Supported Research

NIH Center Comprehensive Program for Natural History of Development of Squamous Cell Carcinoma in Fanconi Anemia


Amount Funded: $1,107,460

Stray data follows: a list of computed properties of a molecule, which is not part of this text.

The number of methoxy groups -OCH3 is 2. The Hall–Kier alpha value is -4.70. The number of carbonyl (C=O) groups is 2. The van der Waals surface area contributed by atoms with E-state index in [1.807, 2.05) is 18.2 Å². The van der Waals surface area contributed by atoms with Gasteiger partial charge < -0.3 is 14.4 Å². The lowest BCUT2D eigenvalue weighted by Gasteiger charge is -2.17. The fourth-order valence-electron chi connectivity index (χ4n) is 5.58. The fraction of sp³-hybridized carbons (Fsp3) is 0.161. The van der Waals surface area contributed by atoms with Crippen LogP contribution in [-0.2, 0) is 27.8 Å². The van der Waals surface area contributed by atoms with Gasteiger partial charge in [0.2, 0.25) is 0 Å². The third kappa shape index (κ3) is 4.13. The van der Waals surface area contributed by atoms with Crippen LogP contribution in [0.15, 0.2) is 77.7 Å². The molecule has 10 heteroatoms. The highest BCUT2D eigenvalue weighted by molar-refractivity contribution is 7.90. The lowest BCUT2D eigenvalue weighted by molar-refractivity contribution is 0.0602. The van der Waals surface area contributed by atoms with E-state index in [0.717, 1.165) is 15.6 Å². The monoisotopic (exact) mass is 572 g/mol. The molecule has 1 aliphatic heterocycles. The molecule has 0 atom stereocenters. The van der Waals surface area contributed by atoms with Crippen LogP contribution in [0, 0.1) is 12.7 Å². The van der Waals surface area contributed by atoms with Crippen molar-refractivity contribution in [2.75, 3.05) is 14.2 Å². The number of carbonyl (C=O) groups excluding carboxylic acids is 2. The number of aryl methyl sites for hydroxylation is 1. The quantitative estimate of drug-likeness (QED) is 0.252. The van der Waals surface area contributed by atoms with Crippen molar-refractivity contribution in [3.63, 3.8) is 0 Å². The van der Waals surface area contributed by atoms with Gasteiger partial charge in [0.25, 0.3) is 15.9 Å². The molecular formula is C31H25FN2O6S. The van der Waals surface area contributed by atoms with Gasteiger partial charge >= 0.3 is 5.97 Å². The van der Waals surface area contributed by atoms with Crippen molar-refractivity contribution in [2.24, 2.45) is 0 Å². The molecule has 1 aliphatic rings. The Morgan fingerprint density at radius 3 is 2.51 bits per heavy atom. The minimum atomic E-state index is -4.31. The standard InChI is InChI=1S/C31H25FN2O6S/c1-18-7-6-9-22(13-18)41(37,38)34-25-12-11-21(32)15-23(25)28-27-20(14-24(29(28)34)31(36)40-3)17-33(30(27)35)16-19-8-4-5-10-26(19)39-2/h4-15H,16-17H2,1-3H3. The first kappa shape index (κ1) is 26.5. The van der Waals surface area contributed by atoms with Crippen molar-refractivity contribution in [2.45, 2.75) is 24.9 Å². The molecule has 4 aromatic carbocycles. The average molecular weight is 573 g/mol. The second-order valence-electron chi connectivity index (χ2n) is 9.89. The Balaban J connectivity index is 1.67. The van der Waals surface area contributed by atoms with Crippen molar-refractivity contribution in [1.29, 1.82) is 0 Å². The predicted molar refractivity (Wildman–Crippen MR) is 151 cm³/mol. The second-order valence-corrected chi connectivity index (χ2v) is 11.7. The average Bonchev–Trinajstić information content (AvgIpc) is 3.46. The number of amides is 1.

People with Fanconi anemia have an extremely high risk of developing squamous cell cancers of the oral cavity, vulva, anal area, and esophagus. The risk of these cancers starts around teen years and increases throughout life with the highest risk for oral cavity cancers in ages 20s to 30s. Oral cavity cancers arise in areas of changes visible as white or red spots. We plan to screen teens and adults with FA for cancers at regular intervals and study the visible spots in mouth scientifically to identify early changes before progression to cancer. This will help in designing treatments to prevent the development or progression to cancer. People with concerning changes or cancer will be discussed at the tumor board in coordination with FARF and referred for treatment at NIH or elsewhere. Regular screenings and early treatment will offer better chances of cure, will have fewer side effects and result in better quality of life.